The Canadian Blood Services needs more people to donate, reaffirming in their official motto that “It’s In You To Give,” but unfortunately, not everyone is allowed to give. It’s all due to an outdated policy that a queer organization called Egale is fighting to change.
Since the 1980s, Canada has banned men who have had sex with men from donating blood, arguing that they’re a high risk group for the AIDS virus. This discriminatory practice remained in effect until July 2013, when the ban was revised so that queer men who haven’t had sex with other men for five years or more were finally allowed to donate. In June 2016, the deferral period was then reduced to one year, where it currently stands today.
The Canadian Blood Services specifically states that this policy “is not intended as a negative reflection on any one individual” and that they’re “moving toward alternative screening approaches for all donors,” but how can this not be seen as a “negative reflection” on the gay community at large? Even queer men who have been in a long-term monogamous relationship are still deemed unfit to donate blood for a longer period of time than their heterosexual counterparts, perpetuating the stereotype that gay sex is risky sex.
Although it’s true that men who have sex with other men are still a higher risk group, heterosexual contact is the second most reported HIV exposure category, yet the restrictions placed on straight people are almost non-existent by comparison. Even people who get a tattoo only have to wait for three months before they can donate blood, so why is it that sexually active queer men have to wait a year? And when it comes down to it, how is a 12 month ban much different from a lifetime ban anyway?
To defend the policy, the Canadian Blood Services claims that their decision is “based on health and safety considerations,” overlooking the fact that there’s ample scientific evidence to suggest that such a long ban is no longer necessary if it ever was at all. As testing continues to improve, the window between infection and detection of the AIDS virus has been reduced to just nine days and all blood donations are screened first anyway, so the issue is clearly more systemic, rooted in the issues that faced blood donation back the early days of the AIDS epidemic.
In partnership with agency Sid Lee, the LGBTQI2S organization Egale has launched a new campaign called Blood Surrogates, which seeks to encourage blood donations while pushing for a change in policy. By asking people to donate blood on behalf of those who can’t, the Blood Surrogates drive aims to raise awareness and one day end the ban completely.
To promote Blood Surrogates, Egale and Sid Lee have joined forces to create an animated short that explores these issues through song; it can be found on their website. Starring Gary the Gay Blood Cell, the film starts off with rejection at the blood bank before bursting into a musical number that takes a light-hearted yet still informative approach to the ban that affects thousands of men in Canada today.
Even though Gary is “no ho” and has had “One partner for the last 10 years,” still his “donation ends in tears.” While the Gay Blood Cell discusses why this is so problematic, phallic imagery that’s both cute and hilarious fills up the screen to the tune of a song that’s far catchier than it has any right to be. Running at just two and a half minutes long, the short ends with a call to allies who can donate blood on the behalf of queer men who have been banned.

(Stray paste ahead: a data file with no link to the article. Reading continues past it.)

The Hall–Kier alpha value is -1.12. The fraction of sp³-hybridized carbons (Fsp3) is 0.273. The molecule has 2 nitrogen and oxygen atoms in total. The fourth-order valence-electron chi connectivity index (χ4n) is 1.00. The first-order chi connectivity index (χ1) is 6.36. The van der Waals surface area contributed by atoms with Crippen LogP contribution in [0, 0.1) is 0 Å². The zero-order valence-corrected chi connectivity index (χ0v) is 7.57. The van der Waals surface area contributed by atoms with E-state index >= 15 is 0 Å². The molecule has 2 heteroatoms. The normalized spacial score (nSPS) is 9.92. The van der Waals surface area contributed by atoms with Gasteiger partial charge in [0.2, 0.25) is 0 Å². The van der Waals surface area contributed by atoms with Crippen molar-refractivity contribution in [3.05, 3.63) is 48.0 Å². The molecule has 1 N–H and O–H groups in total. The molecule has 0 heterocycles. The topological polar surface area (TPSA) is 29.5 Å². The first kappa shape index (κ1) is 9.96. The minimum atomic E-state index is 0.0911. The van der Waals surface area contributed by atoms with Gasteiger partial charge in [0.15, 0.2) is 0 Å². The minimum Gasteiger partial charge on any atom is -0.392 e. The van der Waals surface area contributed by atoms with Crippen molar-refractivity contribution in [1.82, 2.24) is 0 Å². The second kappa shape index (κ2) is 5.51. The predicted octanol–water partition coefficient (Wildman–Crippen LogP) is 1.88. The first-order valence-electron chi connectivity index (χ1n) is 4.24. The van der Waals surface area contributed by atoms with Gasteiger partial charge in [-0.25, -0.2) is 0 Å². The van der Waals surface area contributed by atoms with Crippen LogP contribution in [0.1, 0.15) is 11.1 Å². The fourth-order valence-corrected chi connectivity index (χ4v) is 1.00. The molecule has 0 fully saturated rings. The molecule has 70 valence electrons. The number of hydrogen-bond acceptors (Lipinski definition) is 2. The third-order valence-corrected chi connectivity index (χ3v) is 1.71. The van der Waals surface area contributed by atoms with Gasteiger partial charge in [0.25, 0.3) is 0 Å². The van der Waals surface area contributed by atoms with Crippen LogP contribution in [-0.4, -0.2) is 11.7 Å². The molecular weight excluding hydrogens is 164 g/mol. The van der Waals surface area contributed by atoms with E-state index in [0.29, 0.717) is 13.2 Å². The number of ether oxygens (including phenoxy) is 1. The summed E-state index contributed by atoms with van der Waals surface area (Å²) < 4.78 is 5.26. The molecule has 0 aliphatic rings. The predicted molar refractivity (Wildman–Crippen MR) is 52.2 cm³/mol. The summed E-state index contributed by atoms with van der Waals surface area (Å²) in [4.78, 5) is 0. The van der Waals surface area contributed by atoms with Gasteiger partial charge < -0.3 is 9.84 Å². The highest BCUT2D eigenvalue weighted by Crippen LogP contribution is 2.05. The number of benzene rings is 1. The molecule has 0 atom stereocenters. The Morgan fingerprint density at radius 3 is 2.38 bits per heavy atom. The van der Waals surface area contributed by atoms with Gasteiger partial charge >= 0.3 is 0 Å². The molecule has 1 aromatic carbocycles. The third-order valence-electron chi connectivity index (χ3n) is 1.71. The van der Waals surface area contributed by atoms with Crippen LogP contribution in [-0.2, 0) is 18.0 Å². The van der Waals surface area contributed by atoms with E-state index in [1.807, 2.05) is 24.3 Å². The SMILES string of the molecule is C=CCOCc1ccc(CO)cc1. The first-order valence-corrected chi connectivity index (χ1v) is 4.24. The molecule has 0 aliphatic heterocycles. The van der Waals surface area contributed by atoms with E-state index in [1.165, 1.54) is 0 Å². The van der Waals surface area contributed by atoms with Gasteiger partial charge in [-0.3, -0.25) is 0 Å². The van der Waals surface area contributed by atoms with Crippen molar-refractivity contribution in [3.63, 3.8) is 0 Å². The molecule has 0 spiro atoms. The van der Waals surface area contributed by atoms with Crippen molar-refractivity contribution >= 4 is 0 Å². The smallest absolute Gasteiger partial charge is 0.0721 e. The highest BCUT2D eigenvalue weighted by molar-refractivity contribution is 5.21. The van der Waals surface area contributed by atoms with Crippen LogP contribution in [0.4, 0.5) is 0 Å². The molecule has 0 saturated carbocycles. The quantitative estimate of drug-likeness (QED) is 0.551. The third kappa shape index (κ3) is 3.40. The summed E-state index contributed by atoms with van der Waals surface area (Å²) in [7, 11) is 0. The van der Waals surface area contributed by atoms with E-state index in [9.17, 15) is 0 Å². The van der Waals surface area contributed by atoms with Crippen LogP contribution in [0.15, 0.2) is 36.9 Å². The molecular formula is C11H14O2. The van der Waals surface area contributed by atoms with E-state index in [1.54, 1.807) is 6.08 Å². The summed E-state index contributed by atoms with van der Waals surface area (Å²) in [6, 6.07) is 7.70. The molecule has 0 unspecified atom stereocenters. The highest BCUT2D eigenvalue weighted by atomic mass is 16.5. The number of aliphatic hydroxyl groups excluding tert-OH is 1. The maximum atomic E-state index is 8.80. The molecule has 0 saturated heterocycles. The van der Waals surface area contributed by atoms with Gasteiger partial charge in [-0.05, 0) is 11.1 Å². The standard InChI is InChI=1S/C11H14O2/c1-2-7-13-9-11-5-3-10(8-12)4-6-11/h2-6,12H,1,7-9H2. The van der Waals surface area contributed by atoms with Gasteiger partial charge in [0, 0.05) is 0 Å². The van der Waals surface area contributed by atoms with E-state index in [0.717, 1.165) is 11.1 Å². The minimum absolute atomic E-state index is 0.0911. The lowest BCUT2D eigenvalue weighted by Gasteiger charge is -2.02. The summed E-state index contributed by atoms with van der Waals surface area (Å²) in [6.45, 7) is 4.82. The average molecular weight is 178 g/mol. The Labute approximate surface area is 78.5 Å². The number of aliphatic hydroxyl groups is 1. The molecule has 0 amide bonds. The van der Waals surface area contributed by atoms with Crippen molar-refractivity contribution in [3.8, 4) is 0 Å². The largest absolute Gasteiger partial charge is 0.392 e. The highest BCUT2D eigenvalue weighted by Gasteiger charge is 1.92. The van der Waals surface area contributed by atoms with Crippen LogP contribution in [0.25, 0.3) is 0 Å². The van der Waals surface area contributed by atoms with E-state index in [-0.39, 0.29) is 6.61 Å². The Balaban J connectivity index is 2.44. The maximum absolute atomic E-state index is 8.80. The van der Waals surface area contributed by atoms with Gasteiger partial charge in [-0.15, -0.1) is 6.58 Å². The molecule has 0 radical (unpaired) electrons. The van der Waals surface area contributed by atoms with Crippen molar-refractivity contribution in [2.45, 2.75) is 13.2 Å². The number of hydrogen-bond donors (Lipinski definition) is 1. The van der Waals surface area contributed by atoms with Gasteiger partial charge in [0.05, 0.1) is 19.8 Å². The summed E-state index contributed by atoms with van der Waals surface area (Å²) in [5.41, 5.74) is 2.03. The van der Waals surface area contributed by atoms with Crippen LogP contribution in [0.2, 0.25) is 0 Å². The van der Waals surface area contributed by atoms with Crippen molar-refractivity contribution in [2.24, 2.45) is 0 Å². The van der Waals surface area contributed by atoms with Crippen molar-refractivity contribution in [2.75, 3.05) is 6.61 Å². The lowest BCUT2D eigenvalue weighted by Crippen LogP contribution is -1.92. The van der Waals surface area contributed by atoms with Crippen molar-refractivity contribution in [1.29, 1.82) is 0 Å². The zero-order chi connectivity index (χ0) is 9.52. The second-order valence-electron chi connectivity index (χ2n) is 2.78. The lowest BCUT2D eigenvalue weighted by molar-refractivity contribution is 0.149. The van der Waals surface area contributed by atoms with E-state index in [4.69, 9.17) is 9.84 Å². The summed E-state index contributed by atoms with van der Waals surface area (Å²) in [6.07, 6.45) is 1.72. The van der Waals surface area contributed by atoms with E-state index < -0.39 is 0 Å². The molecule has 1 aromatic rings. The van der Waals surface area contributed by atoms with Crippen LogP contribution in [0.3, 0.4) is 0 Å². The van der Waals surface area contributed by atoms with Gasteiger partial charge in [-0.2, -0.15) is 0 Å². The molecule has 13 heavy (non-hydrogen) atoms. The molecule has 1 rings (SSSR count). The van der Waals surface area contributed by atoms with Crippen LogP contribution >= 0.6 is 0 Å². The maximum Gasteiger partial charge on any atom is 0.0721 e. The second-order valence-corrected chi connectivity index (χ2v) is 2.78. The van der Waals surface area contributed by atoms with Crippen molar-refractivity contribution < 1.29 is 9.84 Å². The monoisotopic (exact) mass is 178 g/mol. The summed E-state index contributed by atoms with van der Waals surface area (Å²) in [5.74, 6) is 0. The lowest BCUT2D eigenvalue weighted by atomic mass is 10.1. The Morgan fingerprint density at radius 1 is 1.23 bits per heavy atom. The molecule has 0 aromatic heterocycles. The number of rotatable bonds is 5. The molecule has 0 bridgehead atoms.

As Gary rightly says, “Gay is not a blood type” and anything to the contrary just sends out the message that gay men are still somehow lesser than while also restricting the number of potential donors that are sorely needed right now. If Blood Surrogates succeed and the ban is lifted, then it’s estimated that this could result in an extra 130,150 additional donors who could donate 219,200 additional pints of blood.
To make this happen, the FDA should remove the ban in favor of an “Assess and Test” screening system where the donor’s sexual history and risk of infection is identified on an individual basis. Such a model could apply to both heterosexual and queer men, taking into account issues of monogamy or safe sex practice without discriminating against donors based purely on their sexual orientation. After all, the technology behind blood screening protocols is now worlds away from what doctors had access to back in the 1980s when the ban was first enforced.
During an interview with Toronto City News, Egale’s director of research and policy, Richard Matern, described the ban as “outdated,” explaining that “there is obviously a huge need” for more donations. In response, Michael Betel, the Ontario director of donor relations for Canadian Blood Services, argued that “patient safety is the most important thing for us to consider.” It’s strange then that just a few short lines later, he points out that the units of blood Canada currently has access to right now is worryingly low compared to what is actually needed.
The Canadian Blood Services likes to remind people that “It’s In You To Give,” but perhaps now it’s time now for them to follow their own advice and give queer men the chance to help make a real difference and donate blood safely to those who truly need it.